Three Essays on Land Use, Land Management, and Land Values in the Agro-Ecosystem(2015)
Over the past few years, U.S. agriculture has experienced a myriad of macroeconomic and environmental changes that have profound implications for the well-being of farm households and the farm sector. An expanding biofuels market and growing export demand from China have led to rising agricultural commodity prices since mid-2000s. However, during the same time period, the residential housing market collapsed in 2007-2008 could impose a downturn pressure on farmland market, and there is a growing concern for environmental problems due to excessive agricultural nutrient runoff as well as stronger calls for more effective agri-environmental policies to curb nonpoint source agricultural pollution. Economic analyses of farmer decisions in this constrained and evolving environment are critical to understand how these changes have impacted farmer welfare and trade-offs with ecosystem and other societal benefits. Using individual-level data on farmland parcels and farmers from Ohio and Lake Erie basin, my dissertation examines how the recent housing market bust, expanding ethanol production, and rising environmental concerns have impacted farmers’ land use, land management, and land transaction decisions and the implications for farmer welfare.
Farm real estate represents over 80% of the balance sheet of the farm sector and is the single largest item in a typical farmer’s investment portfolio, and thus changes in farmland values could affect the welfare of the farmer household and farm sector in general. The first two chapters of my dissertation examine the trends and determinants of farmland values in the Midwest in the 2000s decade. In particular, the first chapter identifies the impact of the recent residential housing market bust and subsequent economic recession on farmland values, using parcel-level farmland sales data from 2001-2010 for a 50-county region under urbanization pressure in Western Ohio. My estimates from hedonic regressions reveal that farmland was not immune to the residential housing bust; the portion of farmland value attributable to urban demands for developable land was almost cut in half shortly after the housing market bust in 2009-2010. The second chapter investigates the capitalization of expanding biofuels market in surrounding farmland values. In particular, it tests for structural change in the relative effects of proximity to agricultural market channels before and after the construction of seven ethanol plants in or near western Ohio in late 2006 – early 2007. Instrumental variables regression on the matched sample demonstrates the positive capitalization of newly constructed ethanol plants.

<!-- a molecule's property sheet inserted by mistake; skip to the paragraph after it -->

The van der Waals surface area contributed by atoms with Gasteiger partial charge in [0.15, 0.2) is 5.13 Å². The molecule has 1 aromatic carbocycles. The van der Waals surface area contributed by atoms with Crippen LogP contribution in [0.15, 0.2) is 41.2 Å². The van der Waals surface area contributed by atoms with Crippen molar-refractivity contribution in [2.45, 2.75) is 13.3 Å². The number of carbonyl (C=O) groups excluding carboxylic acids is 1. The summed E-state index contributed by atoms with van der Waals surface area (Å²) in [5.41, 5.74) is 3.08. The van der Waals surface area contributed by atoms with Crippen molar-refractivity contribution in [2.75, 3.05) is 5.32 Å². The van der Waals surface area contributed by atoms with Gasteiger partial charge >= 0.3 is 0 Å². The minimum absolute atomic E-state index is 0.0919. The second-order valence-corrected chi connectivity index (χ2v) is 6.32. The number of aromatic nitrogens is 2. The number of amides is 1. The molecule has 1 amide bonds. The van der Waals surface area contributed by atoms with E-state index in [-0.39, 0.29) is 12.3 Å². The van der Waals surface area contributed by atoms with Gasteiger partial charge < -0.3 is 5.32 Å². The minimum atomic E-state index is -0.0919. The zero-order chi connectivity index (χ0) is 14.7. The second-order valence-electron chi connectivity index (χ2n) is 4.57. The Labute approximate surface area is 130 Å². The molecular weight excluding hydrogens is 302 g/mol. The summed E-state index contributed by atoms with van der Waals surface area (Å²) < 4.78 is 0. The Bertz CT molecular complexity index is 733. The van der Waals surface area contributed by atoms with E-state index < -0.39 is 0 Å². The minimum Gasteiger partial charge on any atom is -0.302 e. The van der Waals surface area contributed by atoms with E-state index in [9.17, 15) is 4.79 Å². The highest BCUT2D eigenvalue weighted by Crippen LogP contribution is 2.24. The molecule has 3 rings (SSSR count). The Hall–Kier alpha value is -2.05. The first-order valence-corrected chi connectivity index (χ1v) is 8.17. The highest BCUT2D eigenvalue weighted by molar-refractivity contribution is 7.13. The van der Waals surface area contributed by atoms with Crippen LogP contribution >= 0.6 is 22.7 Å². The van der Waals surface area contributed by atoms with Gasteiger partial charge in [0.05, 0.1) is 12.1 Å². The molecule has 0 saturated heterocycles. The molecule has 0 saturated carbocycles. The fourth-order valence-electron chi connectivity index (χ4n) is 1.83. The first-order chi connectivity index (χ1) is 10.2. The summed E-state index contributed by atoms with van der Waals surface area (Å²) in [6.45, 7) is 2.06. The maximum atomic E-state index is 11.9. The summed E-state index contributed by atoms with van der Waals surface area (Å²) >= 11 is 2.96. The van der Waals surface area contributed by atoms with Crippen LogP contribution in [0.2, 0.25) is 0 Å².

The last chapter examines the interplay between agriculture and the environment and the trade-off between farmer welfare and ecosystem benefits resulting from alternative agri-environmental policies. Using individual level data on farm, field, and farmer characteristics, the third chapter develops a structural econometric model of farmer’ profit-maximizing output supply and input demand decisions, and quantifies the impacts of alternative nutrient management policies, including uniform and targeted fertilizer taxes. Results reveal that neither a fertilizer tax nor an educational campaign could alone achieve the policy goal of a 40% reduction in agricultural nutrient loadings into Lake Erie, and spatial targeting has the potential to improve the cost-effectiveness of the policies.
- Farmland Values,
- Housing Market Bust,
- Agri-Environmental Policy,
- Spatial Targeting,
- Lake Erie,
- Harmful Algal Bloom,
- Nonpoint Source Pollution,
- Hedonic Price Method,
- Propensity Score Matching,
- Structural Model,
- Integrated Ecological-Economic Model
Publication DateJuly, 2015
Citation InformationWendong Zhang. "Three Essays on Land Use, Land Management, and Land Values in the Agro-Ecosystem" (2015)
Available at: http://works.bepress.com/wendong_zhang/3/